On the guest panel were former government minister Dr Liam Fox MP, comedienne and campaigner Ruby Wax, Dr Adrian James from RCPsych, Dr Liz England from RCGP and Clare Murdoch, head of a large NHS mental health trust. But this wasn't a Question Time style panel show. No, here the studio audience had the floor, and the debate took the form of a real discussion: soaring, emotional, raw, shocking at times. The show was roughly divided into four segments: service user stories, the impact of cuts to mental health care, sectioning and detention, and finally more hopeful stories of recovery.
There was an impressive range of voices heard: from a beautiful young anorexia survivor who had been turned away from hospital weighing just 4 stone as she wasn't yet ill enough, to a middle aged couple who had battled through the husband's severe clinical depression. We heard from PTSD sufferers, those with bipolar disorder, borderline personality disorder, severe anxiety - and everything in between. We heard how many acutely unwell people had had to wait months or even years for treatment. How families and friends had had to step in and provide life saving care. How people had been discrimated at work or felt stigmatised by their communities. It was an incredible, wide-ranging, discussion and we could have continued for hours. Victoria handled the whole thing with ease and sensitivity.
I was initially contacted by the show's producer via twitter. But I was soon in touch with my friends and colleagues at Action on Postpartum Psychosis: we were all keen that maternal mental health was included in the debate, and my brief was to get in a mention for APP on air. APP are currently short listed for an important National Lottery award, so every bit of publicity counts!
I was pleased to be picked in advance to tell my story on air, early on in the debate. I was after another lady, Sarah, who had just given her distressing account of postnatal illness. Clearly Sarah had struggled to access the right treatment and support, and is still deeply traumatised by her illness and the fact she could not look after her children for a time. Victoria introduced me at that point, to give an example of what can happen with the right treatment and support. I always say (despite the trauma of the illness itself) that my story is a fortunate one, full of hope and encouragement. I visited the very depths of psychotic hell - and survived. Recovered. With my baby and my family and my life fully intact.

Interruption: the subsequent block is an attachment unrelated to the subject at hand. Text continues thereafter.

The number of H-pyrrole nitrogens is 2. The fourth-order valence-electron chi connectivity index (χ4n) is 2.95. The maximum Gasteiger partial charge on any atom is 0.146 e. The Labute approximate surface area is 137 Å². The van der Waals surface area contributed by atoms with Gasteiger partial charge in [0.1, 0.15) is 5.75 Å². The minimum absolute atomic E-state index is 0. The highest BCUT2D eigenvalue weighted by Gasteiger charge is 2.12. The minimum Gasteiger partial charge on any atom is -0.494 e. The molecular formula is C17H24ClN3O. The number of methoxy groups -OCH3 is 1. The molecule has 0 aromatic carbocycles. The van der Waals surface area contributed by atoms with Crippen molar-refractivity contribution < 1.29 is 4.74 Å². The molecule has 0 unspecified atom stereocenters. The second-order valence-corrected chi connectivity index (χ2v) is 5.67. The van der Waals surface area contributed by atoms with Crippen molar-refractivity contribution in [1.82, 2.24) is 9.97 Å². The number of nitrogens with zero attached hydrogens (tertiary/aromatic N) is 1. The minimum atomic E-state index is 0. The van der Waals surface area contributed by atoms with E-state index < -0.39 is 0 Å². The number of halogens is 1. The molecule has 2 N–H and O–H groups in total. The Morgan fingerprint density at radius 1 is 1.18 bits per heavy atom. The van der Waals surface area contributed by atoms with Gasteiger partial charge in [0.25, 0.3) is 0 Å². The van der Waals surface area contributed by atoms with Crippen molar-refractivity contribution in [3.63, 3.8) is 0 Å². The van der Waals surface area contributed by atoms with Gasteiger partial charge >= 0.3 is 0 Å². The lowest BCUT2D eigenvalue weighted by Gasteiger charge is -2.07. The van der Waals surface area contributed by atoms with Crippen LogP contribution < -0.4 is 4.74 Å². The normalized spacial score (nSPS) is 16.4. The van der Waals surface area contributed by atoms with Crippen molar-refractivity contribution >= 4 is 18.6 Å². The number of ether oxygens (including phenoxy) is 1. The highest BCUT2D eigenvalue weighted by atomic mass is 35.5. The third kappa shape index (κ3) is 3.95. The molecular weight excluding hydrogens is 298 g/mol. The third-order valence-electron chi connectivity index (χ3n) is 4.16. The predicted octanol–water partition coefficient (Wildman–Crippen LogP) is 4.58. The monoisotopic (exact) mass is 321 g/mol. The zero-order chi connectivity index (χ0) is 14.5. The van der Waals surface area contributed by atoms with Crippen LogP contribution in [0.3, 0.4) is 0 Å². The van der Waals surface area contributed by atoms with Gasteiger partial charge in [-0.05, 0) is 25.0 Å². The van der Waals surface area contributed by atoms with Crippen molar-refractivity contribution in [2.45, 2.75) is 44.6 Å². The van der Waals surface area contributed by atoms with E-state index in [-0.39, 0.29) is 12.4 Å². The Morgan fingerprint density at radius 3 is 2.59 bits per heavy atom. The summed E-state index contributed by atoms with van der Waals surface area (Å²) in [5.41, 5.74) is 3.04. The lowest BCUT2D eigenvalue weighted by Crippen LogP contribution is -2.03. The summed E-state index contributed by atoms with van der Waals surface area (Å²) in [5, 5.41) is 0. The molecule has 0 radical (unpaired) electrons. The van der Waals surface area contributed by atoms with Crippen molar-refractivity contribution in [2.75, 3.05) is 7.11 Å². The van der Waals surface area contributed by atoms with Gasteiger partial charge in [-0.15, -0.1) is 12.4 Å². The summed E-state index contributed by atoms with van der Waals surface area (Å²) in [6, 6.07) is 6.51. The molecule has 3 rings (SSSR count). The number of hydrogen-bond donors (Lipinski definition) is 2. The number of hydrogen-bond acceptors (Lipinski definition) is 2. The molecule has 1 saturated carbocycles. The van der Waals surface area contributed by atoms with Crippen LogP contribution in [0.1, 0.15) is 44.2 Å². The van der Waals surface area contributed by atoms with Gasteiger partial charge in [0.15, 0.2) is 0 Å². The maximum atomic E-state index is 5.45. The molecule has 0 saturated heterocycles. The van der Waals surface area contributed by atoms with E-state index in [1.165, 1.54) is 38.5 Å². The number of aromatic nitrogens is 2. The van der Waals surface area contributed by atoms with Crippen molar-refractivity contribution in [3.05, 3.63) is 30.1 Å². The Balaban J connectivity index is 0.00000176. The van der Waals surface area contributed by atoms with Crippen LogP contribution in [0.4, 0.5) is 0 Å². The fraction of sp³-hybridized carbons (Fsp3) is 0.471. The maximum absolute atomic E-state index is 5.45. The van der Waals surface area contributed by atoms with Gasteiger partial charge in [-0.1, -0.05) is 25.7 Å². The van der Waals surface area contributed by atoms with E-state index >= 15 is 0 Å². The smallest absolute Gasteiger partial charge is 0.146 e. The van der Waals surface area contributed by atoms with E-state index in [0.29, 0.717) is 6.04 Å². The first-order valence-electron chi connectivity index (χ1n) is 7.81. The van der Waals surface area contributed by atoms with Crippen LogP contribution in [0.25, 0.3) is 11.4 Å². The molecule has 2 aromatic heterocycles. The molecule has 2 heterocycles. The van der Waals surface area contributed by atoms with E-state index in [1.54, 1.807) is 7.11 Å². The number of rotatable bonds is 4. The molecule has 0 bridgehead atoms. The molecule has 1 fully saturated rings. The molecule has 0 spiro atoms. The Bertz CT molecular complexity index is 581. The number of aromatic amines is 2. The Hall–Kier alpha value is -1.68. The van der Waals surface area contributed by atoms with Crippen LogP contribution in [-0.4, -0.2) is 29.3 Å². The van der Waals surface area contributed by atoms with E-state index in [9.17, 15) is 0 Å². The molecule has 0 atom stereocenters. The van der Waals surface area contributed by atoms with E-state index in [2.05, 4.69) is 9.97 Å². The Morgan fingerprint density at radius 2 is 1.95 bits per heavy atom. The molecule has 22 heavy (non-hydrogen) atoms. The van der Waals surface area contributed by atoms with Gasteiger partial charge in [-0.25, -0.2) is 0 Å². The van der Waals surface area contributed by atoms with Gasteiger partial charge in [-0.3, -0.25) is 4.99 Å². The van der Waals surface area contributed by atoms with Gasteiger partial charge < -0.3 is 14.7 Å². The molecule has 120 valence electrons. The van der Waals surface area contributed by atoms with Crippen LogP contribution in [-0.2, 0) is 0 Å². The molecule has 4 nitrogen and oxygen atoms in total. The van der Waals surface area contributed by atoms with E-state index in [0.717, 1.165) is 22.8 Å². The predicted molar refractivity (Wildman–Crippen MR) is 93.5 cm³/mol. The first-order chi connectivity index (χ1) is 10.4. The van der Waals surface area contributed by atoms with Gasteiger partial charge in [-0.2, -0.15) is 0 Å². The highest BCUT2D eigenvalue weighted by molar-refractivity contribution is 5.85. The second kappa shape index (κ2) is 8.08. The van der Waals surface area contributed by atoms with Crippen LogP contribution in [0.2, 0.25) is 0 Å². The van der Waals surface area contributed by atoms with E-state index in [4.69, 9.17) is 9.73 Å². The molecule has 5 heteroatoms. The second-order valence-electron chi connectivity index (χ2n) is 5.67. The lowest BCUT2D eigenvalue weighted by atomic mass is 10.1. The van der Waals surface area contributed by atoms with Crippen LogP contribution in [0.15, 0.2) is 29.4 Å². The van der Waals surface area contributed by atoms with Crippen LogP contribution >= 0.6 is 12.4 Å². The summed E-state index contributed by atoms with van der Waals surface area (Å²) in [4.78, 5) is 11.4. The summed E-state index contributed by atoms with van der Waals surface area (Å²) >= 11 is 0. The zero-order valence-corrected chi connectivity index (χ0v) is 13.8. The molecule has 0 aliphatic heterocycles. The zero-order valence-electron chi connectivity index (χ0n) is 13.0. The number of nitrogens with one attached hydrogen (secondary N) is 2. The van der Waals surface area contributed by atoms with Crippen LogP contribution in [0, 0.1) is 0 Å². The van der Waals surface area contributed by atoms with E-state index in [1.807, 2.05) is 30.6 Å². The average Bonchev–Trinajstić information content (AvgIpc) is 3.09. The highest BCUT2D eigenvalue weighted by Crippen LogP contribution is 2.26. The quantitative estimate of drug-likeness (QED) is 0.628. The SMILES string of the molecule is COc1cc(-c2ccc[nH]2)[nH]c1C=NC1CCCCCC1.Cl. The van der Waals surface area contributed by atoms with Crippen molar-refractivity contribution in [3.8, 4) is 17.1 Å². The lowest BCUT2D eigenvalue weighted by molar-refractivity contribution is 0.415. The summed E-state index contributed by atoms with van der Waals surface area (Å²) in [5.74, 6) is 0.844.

I am so eager to tell my story because I believe people need to hear it. Women need to know what can happen following childbirth, but also that it is not the end of the world if you seek help and access the right treatment. The horrendous stories, like Sarah's, are the result of too few families knowing that this help is out there and that you can recover well from illnesses such as postpartum psychosis. My job, and the job of charities such as APP, is raise awareness of the illness, while at the same time continuing to lobby government for the resources needed to provide the life-saving treatment necessary for it.
Sadly our efforts were somewhat undermined shortly after the show aired, when the main BBC News item on the debate was headlined "I wanted to kill my children". Clickbait headlines such as this are the reason I am so wary of tabloid interviews - but I expected better from the BBC, particularly after such a productive morning. APP were also furious, and several formal complaints have been made. I really hope the BBC listens to us and understands why this sort of reporting is so damaging.
You can watch the whole 20 July 2015 Victoria Derbyshire show here:
Coincidentally, The Boy and I also featured again on Channel 4 evening news. Some archive interview footage is included in Victoria MacDonald's report on unsafe discharge from hospital (around 4.40 minutes in):
Here are a few photos from the day: